Preservation using combinations of preservatives has several advantages. This study shows that the concentration of some of the most frequently used allergenic preservatives can be markedly lowered when they are combined with phenoxyethanol. The antimicrobial efficacy of cosmetic preservatives and known allergens of various potency [diazolidinyl urea, methylchloroisothiazolinone/methylisothiazolinone (MCI/MI), methylisothiazolinone (MI) and phenoxyethanol] was tested alone and in various combinations of two or three preservatives together. The preservatives were tested for minimum inhibitory concentration (MIC) values and possible synergy using fractional inhibitory concentration. MCI/MI was the only preservative showing low-level MIC against all four tested microorganisms: Staphylococcus aureus, Pseudomonas aeruginosa, Candida albicans and Aspergillus niger. Different combinations of the preservatives indicated additive effects against the microorganisms. No combination of preservatives showed any inhibitory action on each other. Challenge tests with different concentrations and combinations were performed in a cosmetic cream. Diazolidinyl urea and MCI/MI alone were ineffective against C. albicans in a challenge test at concentrations up to 16 times higher than the observed MIC values. When combining phenoxyethanol with either one of the allergenic preservatives diazolidinyl urea, MCI/MI or MI, the cosmetic cream was adequately preserved at concentrations well below the preservatives’ MIC values as well as 10-20 times below the maximum permitted concentrations. By using combinations of preservatives, effective preservation can be achieved with lower concentrations of allergenic preservatives.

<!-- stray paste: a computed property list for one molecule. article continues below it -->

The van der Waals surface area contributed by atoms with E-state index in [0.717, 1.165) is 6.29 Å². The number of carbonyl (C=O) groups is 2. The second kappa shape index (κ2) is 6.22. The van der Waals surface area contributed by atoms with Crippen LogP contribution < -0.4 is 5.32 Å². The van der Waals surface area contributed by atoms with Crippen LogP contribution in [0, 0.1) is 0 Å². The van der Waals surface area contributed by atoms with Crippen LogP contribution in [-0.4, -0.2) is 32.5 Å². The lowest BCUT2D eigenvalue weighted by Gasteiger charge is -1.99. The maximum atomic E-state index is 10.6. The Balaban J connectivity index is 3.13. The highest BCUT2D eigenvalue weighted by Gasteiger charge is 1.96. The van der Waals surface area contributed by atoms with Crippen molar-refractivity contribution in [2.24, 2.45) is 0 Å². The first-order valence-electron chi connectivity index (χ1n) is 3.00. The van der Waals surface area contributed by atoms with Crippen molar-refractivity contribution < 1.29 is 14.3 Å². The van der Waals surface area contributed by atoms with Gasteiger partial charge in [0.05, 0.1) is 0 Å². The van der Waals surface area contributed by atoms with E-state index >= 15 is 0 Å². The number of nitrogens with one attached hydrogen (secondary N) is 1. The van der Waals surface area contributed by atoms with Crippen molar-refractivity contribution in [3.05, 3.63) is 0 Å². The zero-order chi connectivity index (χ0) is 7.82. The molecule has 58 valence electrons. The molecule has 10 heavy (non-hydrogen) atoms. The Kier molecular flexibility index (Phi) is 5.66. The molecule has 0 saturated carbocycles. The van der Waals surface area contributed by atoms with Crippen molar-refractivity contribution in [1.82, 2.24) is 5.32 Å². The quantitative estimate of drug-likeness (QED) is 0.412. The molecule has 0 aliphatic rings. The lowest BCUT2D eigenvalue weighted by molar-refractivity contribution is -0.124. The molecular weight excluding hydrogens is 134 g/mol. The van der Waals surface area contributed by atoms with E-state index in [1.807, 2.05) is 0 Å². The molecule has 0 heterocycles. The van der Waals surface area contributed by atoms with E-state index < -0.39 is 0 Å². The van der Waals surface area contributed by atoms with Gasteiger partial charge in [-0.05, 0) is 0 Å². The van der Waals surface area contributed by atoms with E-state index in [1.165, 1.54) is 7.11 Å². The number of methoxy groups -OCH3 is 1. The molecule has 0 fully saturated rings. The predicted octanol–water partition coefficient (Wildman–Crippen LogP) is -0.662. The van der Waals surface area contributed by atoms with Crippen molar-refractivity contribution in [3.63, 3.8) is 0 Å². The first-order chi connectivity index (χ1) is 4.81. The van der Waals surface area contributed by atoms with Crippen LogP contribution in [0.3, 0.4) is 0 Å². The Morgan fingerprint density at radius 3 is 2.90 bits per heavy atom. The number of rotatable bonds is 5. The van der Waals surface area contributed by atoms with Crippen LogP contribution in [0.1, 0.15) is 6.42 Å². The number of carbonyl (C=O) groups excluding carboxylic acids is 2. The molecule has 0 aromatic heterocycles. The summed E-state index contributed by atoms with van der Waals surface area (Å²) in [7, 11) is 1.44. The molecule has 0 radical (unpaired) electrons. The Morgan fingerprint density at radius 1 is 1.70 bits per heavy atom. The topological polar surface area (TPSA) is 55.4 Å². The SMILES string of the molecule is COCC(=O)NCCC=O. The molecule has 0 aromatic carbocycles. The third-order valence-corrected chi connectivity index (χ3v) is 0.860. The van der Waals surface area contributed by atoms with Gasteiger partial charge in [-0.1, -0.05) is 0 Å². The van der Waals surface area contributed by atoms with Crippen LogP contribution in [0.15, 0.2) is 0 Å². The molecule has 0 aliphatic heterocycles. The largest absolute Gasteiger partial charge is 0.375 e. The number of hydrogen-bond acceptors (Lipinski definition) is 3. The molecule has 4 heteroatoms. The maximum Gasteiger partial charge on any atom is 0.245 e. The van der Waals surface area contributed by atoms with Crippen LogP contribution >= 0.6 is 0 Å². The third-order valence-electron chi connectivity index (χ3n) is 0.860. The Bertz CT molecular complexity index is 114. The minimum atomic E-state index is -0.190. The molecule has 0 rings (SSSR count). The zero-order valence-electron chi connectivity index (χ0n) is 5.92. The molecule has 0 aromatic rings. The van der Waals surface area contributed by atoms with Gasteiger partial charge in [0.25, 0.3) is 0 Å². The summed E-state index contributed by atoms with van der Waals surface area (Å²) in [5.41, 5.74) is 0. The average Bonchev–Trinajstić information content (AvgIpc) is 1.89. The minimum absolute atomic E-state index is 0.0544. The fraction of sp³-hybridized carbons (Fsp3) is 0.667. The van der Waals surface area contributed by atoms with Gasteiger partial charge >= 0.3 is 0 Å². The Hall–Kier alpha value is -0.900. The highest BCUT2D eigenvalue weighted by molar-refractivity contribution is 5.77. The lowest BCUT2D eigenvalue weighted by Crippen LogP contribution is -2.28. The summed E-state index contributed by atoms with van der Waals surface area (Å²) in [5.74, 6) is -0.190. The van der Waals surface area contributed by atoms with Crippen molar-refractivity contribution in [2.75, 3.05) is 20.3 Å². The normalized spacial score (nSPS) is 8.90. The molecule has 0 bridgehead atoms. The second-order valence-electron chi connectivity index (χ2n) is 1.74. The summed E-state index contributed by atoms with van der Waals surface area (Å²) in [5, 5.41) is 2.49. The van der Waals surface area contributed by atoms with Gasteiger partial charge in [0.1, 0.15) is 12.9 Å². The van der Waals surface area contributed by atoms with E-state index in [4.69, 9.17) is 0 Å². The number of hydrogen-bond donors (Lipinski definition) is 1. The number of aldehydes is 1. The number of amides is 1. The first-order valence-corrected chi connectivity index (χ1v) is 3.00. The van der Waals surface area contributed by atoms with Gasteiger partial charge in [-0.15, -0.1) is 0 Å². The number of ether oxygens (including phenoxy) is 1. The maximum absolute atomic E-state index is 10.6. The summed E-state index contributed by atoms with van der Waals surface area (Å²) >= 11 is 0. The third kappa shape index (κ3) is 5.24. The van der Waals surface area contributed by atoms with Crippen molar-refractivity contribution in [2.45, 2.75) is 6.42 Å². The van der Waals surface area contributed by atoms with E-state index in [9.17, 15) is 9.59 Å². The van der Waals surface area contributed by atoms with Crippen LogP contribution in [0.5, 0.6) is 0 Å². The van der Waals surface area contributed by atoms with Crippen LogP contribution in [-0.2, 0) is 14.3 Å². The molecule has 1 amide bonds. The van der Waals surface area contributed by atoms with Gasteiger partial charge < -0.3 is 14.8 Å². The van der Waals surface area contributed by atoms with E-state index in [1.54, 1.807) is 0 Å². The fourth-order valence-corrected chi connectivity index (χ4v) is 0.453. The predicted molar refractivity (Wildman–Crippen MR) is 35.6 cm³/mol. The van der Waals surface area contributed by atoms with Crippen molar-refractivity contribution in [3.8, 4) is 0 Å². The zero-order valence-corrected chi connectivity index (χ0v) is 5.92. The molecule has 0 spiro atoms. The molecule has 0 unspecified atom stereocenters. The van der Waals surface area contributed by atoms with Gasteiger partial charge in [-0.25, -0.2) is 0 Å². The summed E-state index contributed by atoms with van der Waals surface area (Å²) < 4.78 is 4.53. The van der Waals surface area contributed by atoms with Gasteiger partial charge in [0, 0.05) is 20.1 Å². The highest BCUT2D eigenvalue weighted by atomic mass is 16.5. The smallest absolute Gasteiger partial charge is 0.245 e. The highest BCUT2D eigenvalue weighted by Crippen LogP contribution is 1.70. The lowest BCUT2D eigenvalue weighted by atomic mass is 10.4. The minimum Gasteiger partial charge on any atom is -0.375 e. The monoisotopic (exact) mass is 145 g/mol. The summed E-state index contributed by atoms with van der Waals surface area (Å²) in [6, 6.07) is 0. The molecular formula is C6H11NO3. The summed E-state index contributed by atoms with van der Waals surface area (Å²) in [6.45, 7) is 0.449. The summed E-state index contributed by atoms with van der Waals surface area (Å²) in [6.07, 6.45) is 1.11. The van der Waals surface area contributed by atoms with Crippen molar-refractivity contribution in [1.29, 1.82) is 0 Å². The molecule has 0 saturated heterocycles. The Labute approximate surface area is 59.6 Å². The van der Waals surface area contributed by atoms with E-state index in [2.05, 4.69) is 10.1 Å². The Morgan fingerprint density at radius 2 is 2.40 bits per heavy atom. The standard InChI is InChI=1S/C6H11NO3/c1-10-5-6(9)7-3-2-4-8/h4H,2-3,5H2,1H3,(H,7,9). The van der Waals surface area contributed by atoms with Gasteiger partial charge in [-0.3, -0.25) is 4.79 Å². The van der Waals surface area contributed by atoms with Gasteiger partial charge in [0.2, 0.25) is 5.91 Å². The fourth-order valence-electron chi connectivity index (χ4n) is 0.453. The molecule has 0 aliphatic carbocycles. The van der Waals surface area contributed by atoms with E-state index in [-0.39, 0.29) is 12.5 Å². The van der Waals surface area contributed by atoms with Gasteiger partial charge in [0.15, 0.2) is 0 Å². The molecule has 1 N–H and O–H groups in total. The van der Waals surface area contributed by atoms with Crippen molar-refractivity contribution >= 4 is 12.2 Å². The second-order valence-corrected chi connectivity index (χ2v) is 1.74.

Int J Cosmet Sci. 2011 Nov 28. Accepted.
In vitro induction of apoptosis, necrosis and genotoxicity by cosmetic preservatives: application of flow cytometry as a complementary analysis by NRU.
de Carvalho CM, de Menezes PF, Letenski GC, de Oliveira Praes CE, Feferman IH, Lorencini M.
Preservatives are used in cosmetics to prevent microbial contamination; however, some preservatives are not free of allergenic and cytotoxic potential. Allergenicity and cytoxicity potentialvaluesare major aspects of preservative safety, which determine limitations and maximum concentration dose in a cosmetic product. The purpose of this study was to investigate and compare the in vitro apoptosis, necrosis and genotoxicity-inducing potential of five different types of preservatives: Phenoxyethanol (PE), Propylparaben (PP), Methylparaben (MP), Benzyl Alcohol (BA), and Ethylhexyl Glycerine (EG). In vitro experiments were carried out on human dermal fibroblasts by a quantitative flow cytometry method, using specific cell markers (Annexin V, Propidium Iodide and H2A.X). We compared the resulting cell viability by means of Neutral Red Uptake (NRU) and established the IC(50) . Our results showed that PE, PP, MP and BA have similar cytotoxic mechanisms (high apoptosis and necrosis levels only at the test concentration of 1%), while EG showed only an apoptosis pathway. For genotoxicity, both parabens yielded the highest values. Results obtained by flow cytometry for necrosis were comparable to those produced by NRU; however, NRU does not distinguish apoptosis from necrosis.